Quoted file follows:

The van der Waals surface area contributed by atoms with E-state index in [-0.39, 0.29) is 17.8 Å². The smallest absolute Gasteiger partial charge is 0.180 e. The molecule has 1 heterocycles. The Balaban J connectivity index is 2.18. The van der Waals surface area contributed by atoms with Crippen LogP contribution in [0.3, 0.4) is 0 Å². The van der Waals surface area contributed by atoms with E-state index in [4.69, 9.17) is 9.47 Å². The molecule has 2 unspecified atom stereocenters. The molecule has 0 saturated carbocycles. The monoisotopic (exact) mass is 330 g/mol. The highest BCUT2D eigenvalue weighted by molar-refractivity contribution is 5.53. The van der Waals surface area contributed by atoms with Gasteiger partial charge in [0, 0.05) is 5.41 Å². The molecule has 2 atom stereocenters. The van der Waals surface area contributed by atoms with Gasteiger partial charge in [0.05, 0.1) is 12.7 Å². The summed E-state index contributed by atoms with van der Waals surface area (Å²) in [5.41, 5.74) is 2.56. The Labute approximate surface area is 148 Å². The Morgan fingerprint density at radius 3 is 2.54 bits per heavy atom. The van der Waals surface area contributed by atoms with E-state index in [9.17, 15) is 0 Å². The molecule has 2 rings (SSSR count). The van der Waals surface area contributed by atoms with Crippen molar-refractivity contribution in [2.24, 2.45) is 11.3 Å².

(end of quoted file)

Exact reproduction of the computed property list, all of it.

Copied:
The van der Waals surface area contributed by atoms with E-state index in [-0.39, 0.29) is 17.8 Å². The smallest absolute Gasteiger partial charge is 0.180 e. The molecule has 1 heterocycles. The Balaban J connectivity index is 2.18. The van der Waals surface area contributed by atoms with Crippen LogP contribution in [0.3, 0.4) is 0 Å². The van der Waals surface area contributed by atoms with E-state index in [4.69, 9.17) is 9.47 Å². The molecule has 2 unspecified atom stereocenters. The molecule has 0 saturated carbocycles. The monoisotopic (exact) mass is 330 g/mol. The highest BCUT2D eigenvalue weighted by molar-refractivity contribution is 5.53. The van der Waals surface area contributed by atoms with Gasteiger partial charge in [0, 0.05) is 5.41 Å². The molecule has 2 atom stereocenters. The van der Waals surface area contributed by atoms with Gasteiger partial charge in [0.05, 0.1) is 12.7 Å². The summed E-state index contributed by atoms with van der Waals surface area (Å²) in [5.41, 5.74) is 2.56. The Labute approximate surface area is 148 Å². The Morgan fingerprint density at radius 3 is 2.54 bits per heavy atom. The van der Waals surface area contributed by atoms with E-state index in [9.17, 15) is 0 Å². The molecule has 2 rings (SSSR count). The van der Waals surface area contributed by atoms with Crippen molar-refractivity contribution in [2.24, 2.45) is 11.3 Å².